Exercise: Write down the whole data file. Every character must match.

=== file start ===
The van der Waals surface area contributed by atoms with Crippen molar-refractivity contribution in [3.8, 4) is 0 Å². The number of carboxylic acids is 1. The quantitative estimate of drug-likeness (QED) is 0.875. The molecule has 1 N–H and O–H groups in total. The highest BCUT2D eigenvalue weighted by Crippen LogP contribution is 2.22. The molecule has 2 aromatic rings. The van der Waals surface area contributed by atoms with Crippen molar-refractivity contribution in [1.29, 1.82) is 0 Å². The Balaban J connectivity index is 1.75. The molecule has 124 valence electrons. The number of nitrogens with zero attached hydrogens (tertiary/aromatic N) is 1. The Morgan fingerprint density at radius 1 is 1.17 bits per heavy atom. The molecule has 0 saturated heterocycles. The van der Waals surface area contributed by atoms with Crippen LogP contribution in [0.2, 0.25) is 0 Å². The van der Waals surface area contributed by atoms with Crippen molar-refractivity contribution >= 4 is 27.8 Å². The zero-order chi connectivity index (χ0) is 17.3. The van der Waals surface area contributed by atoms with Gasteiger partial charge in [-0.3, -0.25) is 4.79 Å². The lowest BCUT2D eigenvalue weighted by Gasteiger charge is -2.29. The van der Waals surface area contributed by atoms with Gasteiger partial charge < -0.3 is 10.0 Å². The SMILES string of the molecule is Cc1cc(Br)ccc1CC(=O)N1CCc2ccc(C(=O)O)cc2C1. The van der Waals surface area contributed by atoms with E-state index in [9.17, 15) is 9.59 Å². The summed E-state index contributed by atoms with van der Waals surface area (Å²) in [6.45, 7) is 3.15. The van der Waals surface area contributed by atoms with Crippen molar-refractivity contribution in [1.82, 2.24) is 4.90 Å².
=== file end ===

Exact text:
The van der Waals surface area contributed by atoms with Crippen molar-refractivity contribution in [3.8, 4) is 0 Å². The number of carboxylic acids is 1. The quantitative estimate of drug-likeness (QED) is 0.875. The molecule has 1 N–H and O–H groups in total. The highest BCUT2D eigenvalue weighted by Crippen LogP contribution is 2.22. The molecule has 2 aromatic rings. The van der Waals surface area contributed by atoms with Crippen molar-refractivity contribution in [1.29, 1.82) is 0 Å². The Balaban J connectivity index is 1.75. The molecule has 124 valence electrons. The number of nitrogens with zero attached hydrogens (tertiary/aromatic N) is 1. The Morgan fingerprint density at radius 1 is 1.17 bits per heavy atom. The molecule has 0 saturated heterocycles. The van der Waals surface area contributed by atoms with Crippen LogP contribution in [0.2, 0.25) is 0 Å². The van der Waals surface area contributed by atoms with Crippen molar-refractivity contribution >= 4 is 27.8 Å². The zero-order chi connectivity index (χ0) is 17.3. The van der Waals surface area contributed by atoms with Gasteiger partial charge in [-0.3, -0.25) is 4.79 Å². The lowest BCUT2D eigenvalue weighted by Gasteiger charge is -2.29. The van der Waals surface area contributed by atoms with Gasteiger partial charge < -0.3 is 10.0 Å². The SMILES string of the molecule is Cc1cc(Br)ccc1CC(=O)N1CCc2ccc(C(=O)O)cc2C1. The van der Waals surface area contributed by atoms with E-state index in [9.17, 15) is 9.59 Å². The summed E-state index contributed by atoms with van der Waals surface area (Å²) in [6.45, 7) is 3.15. The van der Waals surface area contributed by atoms with Crippen molar-refractivity contribution in [1.82, 2.24) is 4.90 Å².